Orthodox Russia against ‘Godless’ France: The Russian Church and the ‘Holy War’ of 1812

  • Liubov Melnikova
Chapter
Part of the War, Culture and Society, 1750–1850 book series

Abstract

The so-called Patriotic War of 1812 was not only a military and political clash between states, but also a conflict between two civilizations. Many contemporaries saw the events as a struggle to defend Orthodox, monarchist, and aristocratic Russia from the onslaught of a ‘godless’ and ‘de-Christianized’ post-Revolutionary France. The impression of a spiritual and religious attack by Napoleon on Christianity was created: the persecution of the Church and the clergy during the French Revolution, the introduction of the new Republican calendar and the ascendancy of the new cult of Reason; Napoleon’s overly pragmatic and unscrupulous stance on religion; and, despite the 1801 Concordat with Rome, the frequent clashes with Pope Pius VII that ended in 1809 with the excommunication of the French emperor and the imprisonment of the Roman Pontiff.1 Perceived as having soaked half of Europe in blood, and having plundered and desecrated the Orthodox churches, the Grande Armée was seen by many in Russia as an evil force with the Antichrist at its head — Satan’s henchman who was prophesied to appear on earth shortly before the Second Coming of Christ to unite all the forces of evil in war against the Christian Church.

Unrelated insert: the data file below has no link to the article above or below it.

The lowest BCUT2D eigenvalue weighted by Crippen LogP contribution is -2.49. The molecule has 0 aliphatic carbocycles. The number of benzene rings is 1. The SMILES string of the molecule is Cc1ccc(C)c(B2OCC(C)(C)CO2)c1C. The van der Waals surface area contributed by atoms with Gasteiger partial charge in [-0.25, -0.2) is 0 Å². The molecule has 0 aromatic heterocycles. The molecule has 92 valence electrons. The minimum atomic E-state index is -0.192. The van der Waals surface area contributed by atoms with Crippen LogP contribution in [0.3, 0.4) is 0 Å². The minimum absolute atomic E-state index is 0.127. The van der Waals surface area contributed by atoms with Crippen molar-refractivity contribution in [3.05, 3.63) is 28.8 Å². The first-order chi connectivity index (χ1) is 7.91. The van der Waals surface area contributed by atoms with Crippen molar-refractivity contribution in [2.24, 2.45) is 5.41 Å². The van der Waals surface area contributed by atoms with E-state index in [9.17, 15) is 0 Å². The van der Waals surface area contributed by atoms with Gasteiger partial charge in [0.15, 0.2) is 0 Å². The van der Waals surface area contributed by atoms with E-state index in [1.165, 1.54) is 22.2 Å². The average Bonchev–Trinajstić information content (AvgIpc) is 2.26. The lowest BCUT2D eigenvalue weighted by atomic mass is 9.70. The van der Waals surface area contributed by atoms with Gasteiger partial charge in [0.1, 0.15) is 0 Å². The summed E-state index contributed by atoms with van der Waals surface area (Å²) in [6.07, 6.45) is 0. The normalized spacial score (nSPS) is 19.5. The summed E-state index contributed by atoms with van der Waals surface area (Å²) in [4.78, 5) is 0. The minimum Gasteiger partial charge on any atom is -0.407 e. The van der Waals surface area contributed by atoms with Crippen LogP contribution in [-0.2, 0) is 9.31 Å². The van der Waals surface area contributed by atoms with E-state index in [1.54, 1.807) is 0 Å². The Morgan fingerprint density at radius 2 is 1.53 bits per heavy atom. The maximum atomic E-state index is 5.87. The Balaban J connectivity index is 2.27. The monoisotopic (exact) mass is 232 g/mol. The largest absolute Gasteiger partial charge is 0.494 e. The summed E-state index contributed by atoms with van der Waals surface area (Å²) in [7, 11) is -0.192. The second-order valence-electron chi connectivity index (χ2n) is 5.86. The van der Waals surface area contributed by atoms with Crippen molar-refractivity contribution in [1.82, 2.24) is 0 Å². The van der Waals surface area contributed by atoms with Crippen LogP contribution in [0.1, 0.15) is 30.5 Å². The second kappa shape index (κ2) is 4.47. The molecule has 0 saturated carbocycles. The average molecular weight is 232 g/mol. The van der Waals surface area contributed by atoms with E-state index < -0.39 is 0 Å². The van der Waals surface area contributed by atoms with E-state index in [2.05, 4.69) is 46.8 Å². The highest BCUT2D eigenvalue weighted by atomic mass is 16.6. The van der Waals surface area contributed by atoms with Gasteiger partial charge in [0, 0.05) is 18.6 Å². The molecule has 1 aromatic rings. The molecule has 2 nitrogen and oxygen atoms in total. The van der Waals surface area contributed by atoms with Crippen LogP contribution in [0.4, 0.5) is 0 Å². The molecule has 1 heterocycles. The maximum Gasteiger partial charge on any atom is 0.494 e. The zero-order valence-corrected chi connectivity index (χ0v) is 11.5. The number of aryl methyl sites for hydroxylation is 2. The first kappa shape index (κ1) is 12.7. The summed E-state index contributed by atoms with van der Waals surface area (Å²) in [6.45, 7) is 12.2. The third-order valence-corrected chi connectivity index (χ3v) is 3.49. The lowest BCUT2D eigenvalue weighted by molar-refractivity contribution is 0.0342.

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Notes

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© Liubov Melnikova 2015

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